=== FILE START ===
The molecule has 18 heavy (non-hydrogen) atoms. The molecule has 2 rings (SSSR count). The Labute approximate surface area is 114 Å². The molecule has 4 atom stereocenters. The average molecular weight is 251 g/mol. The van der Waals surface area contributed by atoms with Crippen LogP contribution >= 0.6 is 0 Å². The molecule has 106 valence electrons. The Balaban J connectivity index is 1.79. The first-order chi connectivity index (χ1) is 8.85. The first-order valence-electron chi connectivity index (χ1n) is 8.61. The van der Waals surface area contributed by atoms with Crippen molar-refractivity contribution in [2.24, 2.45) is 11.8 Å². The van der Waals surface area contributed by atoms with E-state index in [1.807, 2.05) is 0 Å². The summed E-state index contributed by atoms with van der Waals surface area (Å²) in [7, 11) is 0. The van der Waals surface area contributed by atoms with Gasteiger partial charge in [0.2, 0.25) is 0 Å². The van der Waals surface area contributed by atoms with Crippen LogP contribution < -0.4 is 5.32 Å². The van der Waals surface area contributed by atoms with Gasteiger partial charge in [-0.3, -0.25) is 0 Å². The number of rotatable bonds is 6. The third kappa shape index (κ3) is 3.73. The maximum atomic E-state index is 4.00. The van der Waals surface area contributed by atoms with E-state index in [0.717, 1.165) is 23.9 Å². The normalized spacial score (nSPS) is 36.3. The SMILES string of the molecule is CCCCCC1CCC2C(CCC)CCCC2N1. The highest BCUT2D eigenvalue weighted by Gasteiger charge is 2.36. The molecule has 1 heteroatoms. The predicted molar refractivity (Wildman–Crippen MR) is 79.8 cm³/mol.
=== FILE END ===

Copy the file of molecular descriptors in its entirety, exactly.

The molecule has 18 heavy (non-hydrogen) atoms. The molecule has 2 rings (SSSR count). The Labute approximate surface area is 114 Å². The molecule has 4 atom stereocenters. The average molecular weight is 251 g/mol. The van der Waals surface area contributed by atoms with Crippen LogP contribution >= 0.6 is 0 Å². The molecule has 106 valence electrons. The Balaban J connectivity index is 1.79. The first-order chi connectivity index (χ1) is 8.85. The first-order valence-electron chi connectivity index (χ1n) is 8.61. The van der Waals surface area contributed by atoms with Crippen molar-refractivity contribution in [2.24, 2.45) is 11.8 Å². The van der Waals surface area contributed by atoms with E-state index in [1.807, 2.05) is 0 Å². The summed E-state index contributed by atoms with van der Waals surface area (Å²) in [7, 11) is 0. The van der Waals surface area contributed by atoms with Gasteiger partial charge in [0.2, 0.25) is 0 Å². The van der Waals surface area contributed by atoms with Crippen LogP contribution < -0.4 is 5.32 Å². The van der Waals surface area contributed by atoms with Gasteiger partial charge in [-0.3, -0.25) is 0 Å². The number of rotatable bonds is 6. The third kappa shape index (κ3) is 3.73. The maximum atomic E-state index is 4.00. The van der Waals surface area contributed by atoms with E-state index in [0.717, 1.165) is 23.9 Å². The normalized spacial score (nSPS) is 36.3. The SMILES string of the molecule is CCCCCC1CCC2C(CCC)CCCC2N1. The highest BCUT2D eigenvalue weighted by Gasteiger charge is 2.36. The molecule has 1 heteroatoms. The predicted molar refractivity (Wildman–Crippen MR) is 79.8 cm³/mol.